Struggling to renew certificate


#1

I’m trying to renew my certificate on my local mac. I run sudo certbot renew

and I get

-------------------------------------------------------------------------------
Processing /etc/letsencrypt/renewal/plumfeed.com.conf
-------------------------------------------------------------------------------
Cert is due for renewal, auto-renewing...
Attempting to renew cert from /etc/letsencrypt/renewal/plumfeed.com.conf produced an unexpected error: The manual plugin is not working; there may be problems with your existing configuration.
The error was: PluginError('An authentication script must be provided with --manual-auth-hook when using the manual plugin non-interactively.',). Skipping.

I’m tried a variety of other flags including --manual but I get the same result. I saw the references to --manual-auth-hook in the User Guide but it’s a bit over my head to be honest.

I’m using certbot version 0.13.0

When I originally made the cert, I documented my process here: http://blog.jonnew.com/posts/heroku-ssl-and-a-free-cert-from-lets-encrypt

Any help would be appreciated. Thank you!


#2

Hi @newtang,

Thanks for your enthusiasm for Let’s Encrypt expressed in your blog post!

Usually --manual doesn’t work well with automated renewal. The certbot renew interface is essentially intended for automated, unattended renewal, and so it’s not willing to prompt you for anything, but as you saw when you originally obtained the certificate, the --manual form does prompt you to indicate when you’ve made the requested change to your site.

There is a different form for interactive (non-unattended?) renewals which is OK with --manual, which would look something like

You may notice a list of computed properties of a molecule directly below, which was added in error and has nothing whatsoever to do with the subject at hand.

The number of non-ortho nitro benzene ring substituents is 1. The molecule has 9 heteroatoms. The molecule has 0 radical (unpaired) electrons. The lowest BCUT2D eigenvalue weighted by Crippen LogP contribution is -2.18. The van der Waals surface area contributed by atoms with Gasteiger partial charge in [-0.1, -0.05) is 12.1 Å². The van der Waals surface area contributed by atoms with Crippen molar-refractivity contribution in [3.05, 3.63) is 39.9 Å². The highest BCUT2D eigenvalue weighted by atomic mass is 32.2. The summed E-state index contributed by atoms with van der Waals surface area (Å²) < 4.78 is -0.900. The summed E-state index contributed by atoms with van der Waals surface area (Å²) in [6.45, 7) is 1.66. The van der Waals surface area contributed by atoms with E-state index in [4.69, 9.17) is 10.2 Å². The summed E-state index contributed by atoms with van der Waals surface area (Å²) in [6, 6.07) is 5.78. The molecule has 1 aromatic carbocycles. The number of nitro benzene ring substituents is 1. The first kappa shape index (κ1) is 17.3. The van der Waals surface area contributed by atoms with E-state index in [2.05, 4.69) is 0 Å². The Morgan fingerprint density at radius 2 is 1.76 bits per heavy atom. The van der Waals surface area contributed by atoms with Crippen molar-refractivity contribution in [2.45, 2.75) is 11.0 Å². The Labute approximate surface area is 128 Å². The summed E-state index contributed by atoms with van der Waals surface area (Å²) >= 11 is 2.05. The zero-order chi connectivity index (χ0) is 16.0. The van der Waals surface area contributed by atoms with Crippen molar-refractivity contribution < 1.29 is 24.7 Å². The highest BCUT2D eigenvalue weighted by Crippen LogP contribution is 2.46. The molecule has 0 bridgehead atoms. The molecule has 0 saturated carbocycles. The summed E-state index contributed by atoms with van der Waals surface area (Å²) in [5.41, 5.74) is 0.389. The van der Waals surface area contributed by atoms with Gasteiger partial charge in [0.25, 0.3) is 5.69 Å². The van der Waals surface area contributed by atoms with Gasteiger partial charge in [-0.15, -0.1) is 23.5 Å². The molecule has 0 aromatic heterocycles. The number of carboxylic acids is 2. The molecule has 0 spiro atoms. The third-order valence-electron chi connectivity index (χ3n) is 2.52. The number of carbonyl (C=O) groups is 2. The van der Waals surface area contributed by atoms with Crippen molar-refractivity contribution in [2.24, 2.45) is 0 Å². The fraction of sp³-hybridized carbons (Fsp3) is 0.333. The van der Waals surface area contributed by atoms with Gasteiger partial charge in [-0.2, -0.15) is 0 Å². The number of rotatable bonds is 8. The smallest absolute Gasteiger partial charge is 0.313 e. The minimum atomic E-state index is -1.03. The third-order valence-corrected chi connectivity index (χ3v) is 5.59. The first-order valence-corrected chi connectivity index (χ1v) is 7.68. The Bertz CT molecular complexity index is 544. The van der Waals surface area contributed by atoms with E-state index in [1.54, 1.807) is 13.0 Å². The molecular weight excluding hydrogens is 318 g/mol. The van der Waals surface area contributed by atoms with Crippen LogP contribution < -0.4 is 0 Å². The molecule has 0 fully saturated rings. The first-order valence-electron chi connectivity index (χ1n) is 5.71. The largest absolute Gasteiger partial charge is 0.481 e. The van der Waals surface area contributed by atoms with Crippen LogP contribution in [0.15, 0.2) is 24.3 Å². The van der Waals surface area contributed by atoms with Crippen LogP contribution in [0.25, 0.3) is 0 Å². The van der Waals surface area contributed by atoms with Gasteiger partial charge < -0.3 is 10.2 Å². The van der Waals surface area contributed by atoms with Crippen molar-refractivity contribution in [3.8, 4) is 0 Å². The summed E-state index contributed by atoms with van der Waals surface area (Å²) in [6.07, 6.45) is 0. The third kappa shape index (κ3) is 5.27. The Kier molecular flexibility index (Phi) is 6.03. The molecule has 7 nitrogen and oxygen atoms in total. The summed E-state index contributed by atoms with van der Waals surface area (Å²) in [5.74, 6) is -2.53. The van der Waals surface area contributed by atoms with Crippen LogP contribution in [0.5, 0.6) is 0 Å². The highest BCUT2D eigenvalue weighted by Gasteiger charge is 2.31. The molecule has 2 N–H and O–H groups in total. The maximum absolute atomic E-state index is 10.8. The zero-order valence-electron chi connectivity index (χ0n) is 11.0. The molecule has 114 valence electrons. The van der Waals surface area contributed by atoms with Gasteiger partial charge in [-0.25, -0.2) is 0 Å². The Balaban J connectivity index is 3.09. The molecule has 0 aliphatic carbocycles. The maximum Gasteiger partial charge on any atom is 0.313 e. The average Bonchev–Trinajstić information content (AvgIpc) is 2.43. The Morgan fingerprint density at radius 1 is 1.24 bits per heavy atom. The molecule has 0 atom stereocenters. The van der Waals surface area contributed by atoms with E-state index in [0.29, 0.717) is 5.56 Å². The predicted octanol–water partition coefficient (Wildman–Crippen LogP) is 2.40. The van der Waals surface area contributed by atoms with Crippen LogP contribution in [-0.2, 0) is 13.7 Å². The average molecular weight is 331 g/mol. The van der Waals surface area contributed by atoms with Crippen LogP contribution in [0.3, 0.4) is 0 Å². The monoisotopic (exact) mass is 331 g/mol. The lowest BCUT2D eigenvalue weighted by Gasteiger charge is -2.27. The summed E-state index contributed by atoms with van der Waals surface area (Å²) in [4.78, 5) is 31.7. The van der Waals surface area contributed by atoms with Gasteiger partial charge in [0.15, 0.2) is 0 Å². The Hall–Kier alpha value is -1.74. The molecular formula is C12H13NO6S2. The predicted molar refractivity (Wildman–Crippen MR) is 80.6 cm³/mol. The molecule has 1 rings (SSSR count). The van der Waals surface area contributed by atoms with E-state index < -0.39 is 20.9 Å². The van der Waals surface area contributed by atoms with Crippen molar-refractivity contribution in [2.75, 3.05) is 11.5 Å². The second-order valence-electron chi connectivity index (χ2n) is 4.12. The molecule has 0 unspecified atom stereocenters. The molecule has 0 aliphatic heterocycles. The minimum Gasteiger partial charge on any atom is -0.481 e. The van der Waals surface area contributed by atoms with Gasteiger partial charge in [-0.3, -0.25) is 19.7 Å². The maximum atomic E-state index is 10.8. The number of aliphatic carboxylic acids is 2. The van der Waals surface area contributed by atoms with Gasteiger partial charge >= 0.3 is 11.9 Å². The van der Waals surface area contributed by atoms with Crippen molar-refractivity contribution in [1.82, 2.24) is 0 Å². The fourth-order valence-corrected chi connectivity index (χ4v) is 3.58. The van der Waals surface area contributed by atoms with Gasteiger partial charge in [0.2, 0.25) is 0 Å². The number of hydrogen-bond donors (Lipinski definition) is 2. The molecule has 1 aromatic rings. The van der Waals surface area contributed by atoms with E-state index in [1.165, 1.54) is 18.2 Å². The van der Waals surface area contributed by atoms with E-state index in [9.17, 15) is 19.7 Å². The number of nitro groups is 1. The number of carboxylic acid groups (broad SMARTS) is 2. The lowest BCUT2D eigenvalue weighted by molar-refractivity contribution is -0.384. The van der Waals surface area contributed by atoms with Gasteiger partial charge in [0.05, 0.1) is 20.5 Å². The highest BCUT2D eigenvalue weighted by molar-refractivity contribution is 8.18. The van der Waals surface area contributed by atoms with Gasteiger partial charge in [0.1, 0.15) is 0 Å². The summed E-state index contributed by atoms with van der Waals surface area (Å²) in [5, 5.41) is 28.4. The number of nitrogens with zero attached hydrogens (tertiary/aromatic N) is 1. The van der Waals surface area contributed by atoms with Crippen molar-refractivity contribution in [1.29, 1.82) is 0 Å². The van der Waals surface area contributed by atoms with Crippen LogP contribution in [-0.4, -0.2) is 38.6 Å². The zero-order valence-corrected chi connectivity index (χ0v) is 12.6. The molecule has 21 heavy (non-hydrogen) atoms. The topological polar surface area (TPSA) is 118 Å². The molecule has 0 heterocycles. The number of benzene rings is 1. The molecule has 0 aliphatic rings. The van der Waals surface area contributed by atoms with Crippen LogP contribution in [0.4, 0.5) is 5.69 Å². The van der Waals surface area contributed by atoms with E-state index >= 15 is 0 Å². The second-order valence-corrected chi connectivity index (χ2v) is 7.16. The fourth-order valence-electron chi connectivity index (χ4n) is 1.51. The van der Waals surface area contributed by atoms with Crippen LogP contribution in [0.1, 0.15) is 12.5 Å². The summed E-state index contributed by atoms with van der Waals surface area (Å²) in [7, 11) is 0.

certbot certonly --cert-name plumfeed.com

If your cert is expiring more than 30 days from now, you would add

certbot certonly --cert-name plumfeed.com --force-renewal

to indicate that you really want to renew the cert now.

These forms say that you want a new version of the existing cert that’s referred to as plumfeed.com (which I took from the directory name in your blog post), using the same authentication method and other details as before.

Another option would be to try installing and running Certbot on the web server itself, if you have the ability to do so. This is the most common Certbot use case, and has the advantage that you can use --webroot to allow Certbot to place the /.well-known/acme-challenge files for itself (without your “manually” doing so). If you use that method, certbot renew can also work for unattended renewals because Certbot understands how to complete this step by itself in an unattended fashion.


#3

One of the other clients, but I’m forgetting which one at the moment, has some really nice support for a “remote webroot” concept (that is, for automatically satisfying the authentication challenge by creating that file, even when not running Certbot directly on the web server).


#4

You might be thinking of getssl.


#5

Thanks for the response @schoen! It turns out Heroku recently released Automated Certificate Management which is pretty straightforward.


#6

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